“How long ’til my birthday?” “When is three weeks up?” “Is it Halloween yet?” Parents hear such questions whenever special occasions approach.
Children have a hard time waiting, and since their concept of time is different from an adult’s, they ask about holidays over and over again. Parents can tell their excited child that Christmas is four weeks away and almost immediately, she’ll ask again, “How long ’til Christmas?”
Young children begin anticipating a holiday as soon as preparations begin. Her day care or nursery-school class might make valentines weeks in advance, and her friends might discuss Halloween costumes long before October. Christmas preparations sometimes begin before Thanksgiving, giving children a great deal of time to watch holiday commercials, see store decorations going up, and think about presents.
When there’s a long period of anticipation before a special event, children sometimes get anxious and excited, and may go through some behavior changes, becoming sillier, more active, and more likely to whine. Children who are admonished to “be good” in order to get birthday or Christmas gifts may feel pressured and become more aggressive. It’s very hard under any circumstances for a child to be consistently good, and when she’s anxiously anticipating a holiday, behaving well is that much harder. Some parents find that their child’s behavior improves if they ease up on the holiday pressure, perhaps giving a surprise treat (“Just because I love you”) to slow the build up.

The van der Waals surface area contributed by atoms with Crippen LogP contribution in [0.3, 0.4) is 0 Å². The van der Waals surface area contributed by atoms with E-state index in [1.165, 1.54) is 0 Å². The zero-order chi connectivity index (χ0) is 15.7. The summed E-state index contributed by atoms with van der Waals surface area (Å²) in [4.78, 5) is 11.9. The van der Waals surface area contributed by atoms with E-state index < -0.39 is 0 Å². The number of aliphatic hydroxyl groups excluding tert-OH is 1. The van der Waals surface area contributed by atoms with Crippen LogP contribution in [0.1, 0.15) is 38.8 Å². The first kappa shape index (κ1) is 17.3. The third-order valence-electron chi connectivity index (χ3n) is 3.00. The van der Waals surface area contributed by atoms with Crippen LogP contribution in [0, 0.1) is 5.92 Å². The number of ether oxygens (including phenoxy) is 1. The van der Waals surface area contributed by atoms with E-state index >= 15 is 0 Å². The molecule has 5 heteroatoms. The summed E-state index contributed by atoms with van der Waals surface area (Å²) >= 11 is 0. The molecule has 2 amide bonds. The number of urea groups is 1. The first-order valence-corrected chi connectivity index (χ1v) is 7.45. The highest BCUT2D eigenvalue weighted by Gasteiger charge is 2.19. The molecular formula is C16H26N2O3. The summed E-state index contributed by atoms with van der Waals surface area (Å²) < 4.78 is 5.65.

You can try to help your child deal with the waiting period by giving her a calendar to mark off or by making a special paper chain. Each day for a week or two, your child can tear off one chain; the day all the chains are gone is the day she’s been waiting for. These devices help some children stay calm, but generally children remain very excited. Be patient with your child’s excitement and expect that your child will continually want the celebration to begin “now.” You can sympathize if you consider your own feelings before special parties or vacations.
Your child may get particularly worked up before her birthday. Since party preparations take time, you may start planning her birthday weeks before the date, while your child considers who to invite and what presents she’d like. She may be very excited about the gifts and party, or she may have mixed feelings about being the center of attention and may decide, as one five-year-old did, “Nobody should sing ‘Happy Birthday’ to me at my party.”
Although there’s no way to keep your child from feeling excited and anxious before her birthday, if you anticipate her feelings, you’ll be more patient and better able to focus positively on her excitement.